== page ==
My heros are swimmers who are at the back of the pack. Laura Collette took almost twice as long as me to finish Tampa Bay once upon a time. She has a HUGE brass pair to hang tough for that long. She walks softly and carries a big stick. She doesn't boast to the world about an upcoming swim. She does the training, shows up, and slays the course. Every time.

    I mentioned to you in this forum a few years back that you should spend more time training instead of promoting your upcoming swims on social media. Talking up your swims only to get out within an hour made you look silly, and I felt bad for you.

    When you lived here in the DC area you swam with the Masters team I coach for. I recall you getting out of a workout early and later saying that our hour long Saturday pool swims weren't worth your time. (BTW, Saturdays are now 90 minutes and most people get 5K in.). I offered to paddle for you in the Potomac on several occasions, which you politely declined. Later that summer you got out of the Potomac swim at National Harbor.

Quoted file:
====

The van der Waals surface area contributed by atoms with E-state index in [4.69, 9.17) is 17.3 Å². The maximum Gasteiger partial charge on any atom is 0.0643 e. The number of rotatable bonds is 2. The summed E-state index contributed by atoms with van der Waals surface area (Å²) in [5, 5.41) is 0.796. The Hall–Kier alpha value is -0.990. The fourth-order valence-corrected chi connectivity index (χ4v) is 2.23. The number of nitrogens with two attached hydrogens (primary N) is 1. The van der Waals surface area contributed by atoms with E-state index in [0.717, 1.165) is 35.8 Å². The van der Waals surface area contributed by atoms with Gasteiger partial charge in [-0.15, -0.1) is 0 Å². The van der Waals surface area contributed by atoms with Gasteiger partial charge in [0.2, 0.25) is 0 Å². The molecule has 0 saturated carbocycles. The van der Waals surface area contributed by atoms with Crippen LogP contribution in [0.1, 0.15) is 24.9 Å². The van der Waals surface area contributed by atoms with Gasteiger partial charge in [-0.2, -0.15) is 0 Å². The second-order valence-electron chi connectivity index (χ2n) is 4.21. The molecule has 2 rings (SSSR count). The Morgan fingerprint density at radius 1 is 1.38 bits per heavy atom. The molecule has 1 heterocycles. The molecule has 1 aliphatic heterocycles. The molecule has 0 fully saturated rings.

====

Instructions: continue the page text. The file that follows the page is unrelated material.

I also standby my comment on your Manhattan swim. You posted on Facebook that your swim would be an "assisted swim". I had to correct you that it's a DNF/DQ. It diminishes the accomplishments of those who got all the way around without any help. (I have no issue with you getting back in to keep going.). Historically speaking, MIMS has the highest success rate of any escorted swim. I swam in 9 USS 25K Nationals. Several swimmers bailed out of each one I was part of and on two occasions hot water led to my demise. I've done over 30 20K+ swims and Manhattan (2 swims) has by far been the easiest of them.

    It's bugged me for a while that you talk a big game when in reality you have so much to learn.

    I realize my opinion is unpopular in the epoch of everyone getting a trophy and having to always be nice. This post will unleash a lynch mob of angry replies. I'm fine with that. However, before you unload on me; consider my experience and pedigree. My opinions are based on my time as a swimmer and a coach. 25+ years on deck and in the (open) water. Hundreds of miles of racing all over the world and thousands more in training.